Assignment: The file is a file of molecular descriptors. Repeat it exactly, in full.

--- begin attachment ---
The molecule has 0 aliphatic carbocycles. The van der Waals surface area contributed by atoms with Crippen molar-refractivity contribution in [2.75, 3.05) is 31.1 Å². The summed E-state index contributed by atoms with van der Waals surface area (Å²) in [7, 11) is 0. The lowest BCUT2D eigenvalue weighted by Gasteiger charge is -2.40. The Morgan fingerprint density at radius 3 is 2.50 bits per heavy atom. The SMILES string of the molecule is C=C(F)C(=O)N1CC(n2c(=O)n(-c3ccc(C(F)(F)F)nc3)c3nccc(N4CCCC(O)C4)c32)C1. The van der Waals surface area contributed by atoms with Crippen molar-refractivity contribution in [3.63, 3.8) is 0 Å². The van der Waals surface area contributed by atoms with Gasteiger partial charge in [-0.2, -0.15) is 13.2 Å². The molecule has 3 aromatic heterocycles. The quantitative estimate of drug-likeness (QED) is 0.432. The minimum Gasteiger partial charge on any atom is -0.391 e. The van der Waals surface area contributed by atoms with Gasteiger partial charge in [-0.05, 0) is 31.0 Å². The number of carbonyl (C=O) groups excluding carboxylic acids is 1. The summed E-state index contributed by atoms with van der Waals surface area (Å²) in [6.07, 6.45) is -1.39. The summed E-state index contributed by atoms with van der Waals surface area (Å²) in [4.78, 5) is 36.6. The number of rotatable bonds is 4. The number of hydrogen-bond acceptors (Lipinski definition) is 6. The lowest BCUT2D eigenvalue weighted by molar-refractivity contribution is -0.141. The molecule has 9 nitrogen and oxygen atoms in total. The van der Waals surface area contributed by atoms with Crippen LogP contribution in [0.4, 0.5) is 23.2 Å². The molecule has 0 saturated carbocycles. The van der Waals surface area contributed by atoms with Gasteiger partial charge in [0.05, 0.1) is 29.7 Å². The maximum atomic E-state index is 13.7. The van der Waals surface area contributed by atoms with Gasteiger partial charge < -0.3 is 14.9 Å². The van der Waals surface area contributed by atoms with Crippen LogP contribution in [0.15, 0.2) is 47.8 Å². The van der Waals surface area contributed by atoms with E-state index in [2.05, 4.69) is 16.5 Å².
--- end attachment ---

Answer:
The molecule has 0 aliphatic carbocycles. The van der Waals surface area contributed by atoms with Crippen molar-refractivity contribution in [2.75, 3.05) is 31.1 Å². The summed E-state index contributed by atoms with van der Waals surface area (Å²) in [7, 11) is 0. The lowest BCUT2D eigenvalue weighted by Gasteiger charge is -2.40. The Morgan fingerprint density at radius 3 is 2.50 bits per heavy atom. The SMILES string of the molecule is C=C(F)C(=O)N1CC(n2c(=O)n(-c3ccc(C(F)(F)F)nc3)c3nccc(N4CCCC(O)C4)c32)C1. The van der Waals surface area contributed by atoms with Crippen molar-refractivity contribution in [3.63, 3.8) is 0 Å². The van der Waals surface area contributed by atoms with Gasteiger partial charge in [-0.2, -0.15) is 13.2 Å². The molecule has 3 aromatic heterocycles. The quantitative estimate of drug-likeness (QED) is 0.432. The minimum Gasteiger partial charge on any atom is -0.391 e. The van der Waals surface area contributed by atoms with Gasteiger partial charge in [-0.05, 0) is 31.0 Å². The number of carbonyl (C=O) groups excluding carboxylic acids is 1. The summed E-state index contributed by atoms with van der Waals surface area (Å²) in [6.07, 6.45) is -1.39. The summed E-state index contributed by atoms with van der Waals surface area (Å²) in [4.78, 5) is 36.6. The number of rotatable bonds is 4. The number of hydrogen-bond acceptors (Lipinski definition) is 6. The lowest BCUT2D eigenvalue weighted by molar-refractivity contribution is -0.141. The molecule has 9 nitrogen and oxygen atoms in total. The van der Waals surface area contributed by atoms with Crippen LogP contribution in [0.4, 0.5) is 23.2 Å². The molecule has 0 saturated carbocycles. The van der Waals surface area contributed by atoms with Gasteiger partial charge in [0.05, 0.1) is 29.7 Å². The maximum atomic E-state index is 13.7. The van der Waals surface area contributed by atoms with Gasteiger partial charge < -0.3 is 14.9 Å². The van der Waals surface area contributed by atoms with Crippen LogP contribution in [0.15, 0.2) is 47.8 Å². The van der Waals surface area contributed by atoms with E-state index in [2.05, 4.69) is 16.5 Å².